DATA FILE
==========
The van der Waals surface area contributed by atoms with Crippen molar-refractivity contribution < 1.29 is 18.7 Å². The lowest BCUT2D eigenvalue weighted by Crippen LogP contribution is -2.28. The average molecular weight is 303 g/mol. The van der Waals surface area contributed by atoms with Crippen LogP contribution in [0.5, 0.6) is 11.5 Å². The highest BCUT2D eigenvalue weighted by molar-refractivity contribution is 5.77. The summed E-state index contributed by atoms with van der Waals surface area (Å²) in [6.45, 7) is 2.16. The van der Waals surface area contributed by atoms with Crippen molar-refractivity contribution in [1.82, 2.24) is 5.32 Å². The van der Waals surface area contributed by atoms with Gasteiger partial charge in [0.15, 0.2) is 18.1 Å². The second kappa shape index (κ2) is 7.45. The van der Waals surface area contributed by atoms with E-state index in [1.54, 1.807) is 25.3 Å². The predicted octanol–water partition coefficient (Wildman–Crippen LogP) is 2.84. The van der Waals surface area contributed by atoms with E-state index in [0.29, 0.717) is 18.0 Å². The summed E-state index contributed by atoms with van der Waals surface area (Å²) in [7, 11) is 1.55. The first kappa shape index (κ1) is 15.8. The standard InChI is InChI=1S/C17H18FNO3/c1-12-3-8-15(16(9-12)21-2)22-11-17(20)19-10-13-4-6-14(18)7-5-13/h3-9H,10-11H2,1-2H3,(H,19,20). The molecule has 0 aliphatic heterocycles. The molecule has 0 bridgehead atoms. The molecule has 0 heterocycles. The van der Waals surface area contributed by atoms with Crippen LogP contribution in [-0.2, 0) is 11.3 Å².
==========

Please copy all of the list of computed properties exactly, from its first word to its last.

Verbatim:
The van der Waals surface area contributed by atoms with Crippen molar-refractivity contribution < 1.29 is 18.7 Å². The lowest BCUT2D eigenvalue weighted by Crippen LogP contribution is -2.28. The average molecular weight is 303 g/mol. The van der Waals surface area contributed by atoms with Crippen LogP contribution in [0.5, 0.6) is 11.5 Å². The highest BCUT2D eigenvalue weighted by molar-refractivity contribution is 5.77. The summed E-state index contributed by atoms with van der Waals surface area (Å²) in [6.45, 7) is 2.16. The van der Waals surface area contributed by atoms with Crippen molar-refractivity contribution in [1.82, 2.24) is 5.32 Å². The van der Waals surface area contributed by atoms with Gasteiger partial charge in [0.15, 0.2) is 18.1 Å². The second kappa shape index (κ2) is 7.45. The van der Waals surface area contributed by atoms with E-state index in [1.54, 1.807) is 25.3 Å². The predicted octanol–water partition coefficient (Wildman–Crippen LogP) is 2.84. The van der Waals surface area contributed by atoms with E-state index in [0.29, 0.717) is 18.0 Å². The summed E-state index contributed by atoms with van der Waals surface area (Å²) in [7, 11) is 1.55. The first kappa shape index (κ1) is 15.8. The standard InChI is InChI=1S/C17H18FNO3/c1-12-3-8-15(16(9-12)21-2)22-11-17(20)19-10-13-4-6-14(18)7-5-13/h3-9H,10-11H2,1-2H3,(H,19,20). The molecule has 0 aliphatic heterocycles. The molecule has 0 bridgehead atoms. The molecule has 0 heterocycles. The van der Waals surface area contributed by atoms with Crippen LogP contribution in [-0.2, 0) is 11.3 Å².